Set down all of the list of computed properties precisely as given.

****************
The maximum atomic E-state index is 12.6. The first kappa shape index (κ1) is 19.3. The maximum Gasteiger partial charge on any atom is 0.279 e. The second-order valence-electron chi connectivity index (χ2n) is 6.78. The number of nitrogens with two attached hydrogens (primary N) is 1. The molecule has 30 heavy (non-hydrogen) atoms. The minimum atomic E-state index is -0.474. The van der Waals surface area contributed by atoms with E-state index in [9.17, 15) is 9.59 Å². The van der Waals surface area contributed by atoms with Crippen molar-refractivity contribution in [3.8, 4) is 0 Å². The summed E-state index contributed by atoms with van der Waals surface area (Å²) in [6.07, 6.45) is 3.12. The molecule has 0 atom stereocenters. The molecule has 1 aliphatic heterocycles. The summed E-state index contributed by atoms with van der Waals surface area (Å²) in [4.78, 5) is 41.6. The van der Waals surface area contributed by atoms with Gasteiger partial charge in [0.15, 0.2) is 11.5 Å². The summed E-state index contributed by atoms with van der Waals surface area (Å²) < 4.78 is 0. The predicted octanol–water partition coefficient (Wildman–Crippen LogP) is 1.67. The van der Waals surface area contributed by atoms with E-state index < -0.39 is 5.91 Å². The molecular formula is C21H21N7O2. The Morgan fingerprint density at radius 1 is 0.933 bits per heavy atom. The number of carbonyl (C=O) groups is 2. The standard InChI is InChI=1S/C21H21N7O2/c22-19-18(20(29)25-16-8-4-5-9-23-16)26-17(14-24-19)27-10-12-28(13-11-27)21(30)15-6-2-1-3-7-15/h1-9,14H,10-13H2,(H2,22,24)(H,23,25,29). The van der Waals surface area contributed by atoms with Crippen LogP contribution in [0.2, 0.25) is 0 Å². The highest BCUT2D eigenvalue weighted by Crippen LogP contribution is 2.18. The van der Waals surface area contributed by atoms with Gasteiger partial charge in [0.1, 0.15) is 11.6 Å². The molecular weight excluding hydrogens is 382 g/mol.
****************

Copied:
The maximum atomic E-state index is 12.6. The first kappa shape index (κ1) is 19.3. The maximum Gasteiger partial charge on any atom is 0.279 e. The second-order valence-electron chi connectivity index (χ2n) is 6.78. The number of nitrogens with two attached hydrogens (primary N) is 1. The molecule has 30 heavy (non-hydrogen) atoms. The minimum atomic E-state index is -0.474. The van der Waals surface area contributed by atoms with E-state index in [9.17, 15) is 9.59 Å². The van der Waals surface area contributed by atoms with Crippen molar-refractivity contribution in [3.8, 4) is 0 Å². The summed E-state index contributed by atoms with van der Waals surface area (Å²) in [6.07, 6.45) is 3.12. The molecule has 0 atom stereocenters. The molecule has 1 aliphatic heterocycles. The summed E-state index contributed by atoms with van der Waals surface area (Å²) in [4.78, 5) is 41.6. The van der Waals surface area contributed by atoms with Gasteiger partial charge in [0.15, 0.2) is 11.5 Å². The summed E-state index contributed by atoms with van der Waals surface area (Å²) < 4.78 is 0. The predicted octanol–water partition coefficient (Wildman–Crippen LogP) is 1.67. The van der Waals surface area contributed by atoms with E-state index < -0.39 is 5.91 Å². The molecular formula is C21H21N7O2. The Morgan fingerprint density at radius 1 is 0.933 bits per heavy atom. The number of carbonyl (C=O) groups is 2. The standard InChI is InChI=1S/C21H21N7O2/c22-19-18(20(29)25-16-8-4-5-9-23-16)26-17(14-24-19)27-10-12-28(13-11-27)21(30)15-6-2-1-3-7-15/h1-9,14H,10-13H2,(H2,22,24)(H,23,25,29). The van der Waals surface area contributed by atoms with Crippen LogP contribution in [0.2, 0.25) is 0 Å². The highest BCUT2D eigenvalue weighted by Crippen LogP contribution is 2.18. The van der Waals surface area contributed by atoms with Gasteiger partial charge in [0.1, 0.15) is 11.6 Å². The molecular weight excluding hydrogens is 382 g/mol.